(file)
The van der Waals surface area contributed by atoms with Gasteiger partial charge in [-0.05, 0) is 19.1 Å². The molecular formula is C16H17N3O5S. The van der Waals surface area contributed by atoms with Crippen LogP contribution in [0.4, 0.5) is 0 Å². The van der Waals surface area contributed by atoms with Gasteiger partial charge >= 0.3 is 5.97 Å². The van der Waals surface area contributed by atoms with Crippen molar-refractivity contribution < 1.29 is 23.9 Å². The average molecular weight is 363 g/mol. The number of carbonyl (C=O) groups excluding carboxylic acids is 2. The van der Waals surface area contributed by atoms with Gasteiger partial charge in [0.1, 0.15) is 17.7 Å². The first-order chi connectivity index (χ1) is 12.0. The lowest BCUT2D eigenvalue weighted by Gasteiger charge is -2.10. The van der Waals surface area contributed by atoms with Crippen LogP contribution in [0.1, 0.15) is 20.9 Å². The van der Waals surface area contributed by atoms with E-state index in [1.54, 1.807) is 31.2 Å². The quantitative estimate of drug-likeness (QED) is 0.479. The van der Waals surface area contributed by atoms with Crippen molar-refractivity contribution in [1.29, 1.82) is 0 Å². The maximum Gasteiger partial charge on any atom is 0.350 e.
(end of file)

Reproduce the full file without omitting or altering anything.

The van der Waals surface area contributed by atoms with Gasteiger partial charge in [-0.05, 0) is 19.1 Å². The molecular formula is C16H17N3O5S. The van der Waals surface area contributed by atoms with Crippen LogP contribution in [0.4, 0.5) is 0 Å². The van der Waals surface area contributed by atoms with Gasteiger partial charge >= 0.3 is 5.97 Å². The van der Waals surface area contributed by atoms with Crippen molar-refractivity contribution < 1.29 is 23.9 Å². The average molecular weight is 363 g/mol. The number of carbonyl (C=O) groups excluding carboxylic acids is 2. The van der Waals surface area contributed by atoms with Gasteiger partial charge in [0.1, 0.15) is 17.7 Å². The first-order chi connectivity index (χ1) is 12.0. The lowest BCUT2D eigenvalue weighted by Gasteiger charge is -2.10. The van der Waals surface area contributed by atoms with Crippen LogP contribution in [0.1, 0.15) is 20.9 Å². The van der Waals surface area contributed by atoms with E-state index in [1.54, 1.807) is 31.2 Å². The quantitative estimate of drug-likeness (QED) is 0.479. The van der Waals surface area contributed by atoms with Crippen molar-refractivity contribution in [1.29, 1.82) is 0 Å². The maximum Gasteiger partial charge on any atom is 0.350 e.